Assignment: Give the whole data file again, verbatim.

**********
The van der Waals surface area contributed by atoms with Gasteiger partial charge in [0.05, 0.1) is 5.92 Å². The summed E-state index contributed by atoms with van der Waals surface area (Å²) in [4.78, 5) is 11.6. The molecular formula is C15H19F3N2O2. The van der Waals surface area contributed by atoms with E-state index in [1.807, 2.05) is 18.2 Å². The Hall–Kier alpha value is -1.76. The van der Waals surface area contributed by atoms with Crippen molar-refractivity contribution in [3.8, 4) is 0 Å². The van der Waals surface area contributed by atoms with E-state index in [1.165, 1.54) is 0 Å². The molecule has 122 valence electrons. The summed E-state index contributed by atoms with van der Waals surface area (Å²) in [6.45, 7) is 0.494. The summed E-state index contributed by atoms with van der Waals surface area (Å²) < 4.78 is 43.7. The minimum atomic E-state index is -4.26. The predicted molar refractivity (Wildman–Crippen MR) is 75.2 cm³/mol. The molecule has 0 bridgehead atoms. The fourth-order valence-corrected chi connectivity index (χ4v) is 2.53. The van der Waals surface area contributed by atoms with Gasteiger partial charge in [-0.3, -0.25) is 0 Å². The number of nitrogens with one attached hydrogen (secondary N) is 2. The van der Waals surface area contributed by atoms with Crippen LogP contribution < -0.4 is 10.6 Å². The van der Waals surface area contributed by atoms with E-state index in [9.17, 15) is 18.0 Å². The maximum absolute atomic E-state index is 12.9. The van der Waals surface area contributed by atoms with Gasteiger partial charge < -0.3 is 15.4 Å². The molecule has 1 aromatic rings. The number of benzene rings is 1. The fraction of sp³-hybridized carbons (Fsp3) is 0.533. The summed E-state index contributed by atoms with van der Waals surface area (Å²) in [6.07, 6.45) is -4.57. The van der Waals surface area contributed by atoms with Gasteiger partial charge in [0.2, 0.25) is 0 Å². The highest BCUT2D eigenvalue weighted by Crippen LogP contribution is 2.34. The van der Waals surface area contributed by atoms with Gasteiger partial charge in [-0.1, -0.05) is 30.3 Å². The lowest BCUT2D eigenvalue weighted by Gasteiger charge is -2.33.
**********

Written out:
The van der Waals surface area contributed by atoms with Gasteiger partial charge in [0.05, 0.1) is 5.92 Å². The summed E-state index contributed by atoms with van der Waals surface area (Å²) in [4.78, 5) is 11.6. The molecular formula is C15H19F3N2O2. The van der Waals surface area contributed by atoms with E-state index in [1.807, 2.05) is 18.2 Å². The Hall–Kier alpha value is -1.76. The van der Waals surface area contributed by atoms with Crippen molar-refractivity contribution in [3.8, 4) is 0 Å². The van der Waals surface area contributed by atoms with E-state index in [1.165, 1.54) is 0 Å². The molecule has 122 valence electrons. The summed E-state index contributed by atoms with van der Waals surface area (Å²) in [6.45, 7) is 0.494. The summed E-state index contributed by atoms with van der Waals surface area (Å²) < 4.78 is 43.7. The minimum atomic E-state index is -4.26. The predicted molar refractivity (Wildman–Crippen MR) is 75.2 cm³/mol. The molecule has 0 bridgehead atoms. The fourth-order valence-corrected chi connectivity index (χ4v) is 2.53. The van der Waals surface area contributed by atoms with Gasteiger partial charge in [-0.3, -0.25) is 0 Å². The number of nitrogens with one attached hydrogen (secondary N) is 2. The van der Waals surface area contributed by atoms with Crippen LogP contribution < -0.4 is 10.6 Å². The van der Waals surface area contributed by atoms with E-state index in [9.17, 15) is 18.0 Å². The maximum absolute atomic E-state index is 12.9. The van der Waals surface area contributed by atoms with Gasteiger partial charge < -0.3 is 15.4 Å². The molecule has 1 aromatic rings. The number of benzene rings is 1. The fraction of sp³-hybridized carbons (Fsp3) is 0.533. The summed E-state index contributed by atoms with van der Waals surface area (Å²) in [6.07, 6.45) is -4.57. The van der Waals surface area contributed by atoms with Gasteiger partial charge in [0.2, 0.25) is 0 Å². The highest BCUT2D eigenvalue weighted by Crippen LogP contribution is 2.34. The van der Waals surface area contributed by atoms with Gasteiger partial charge in [-0.1, -0.05) is 30.3 Å². The lowest BCUT2D eigenvalue weighted by Gasteiger charge is -2.33.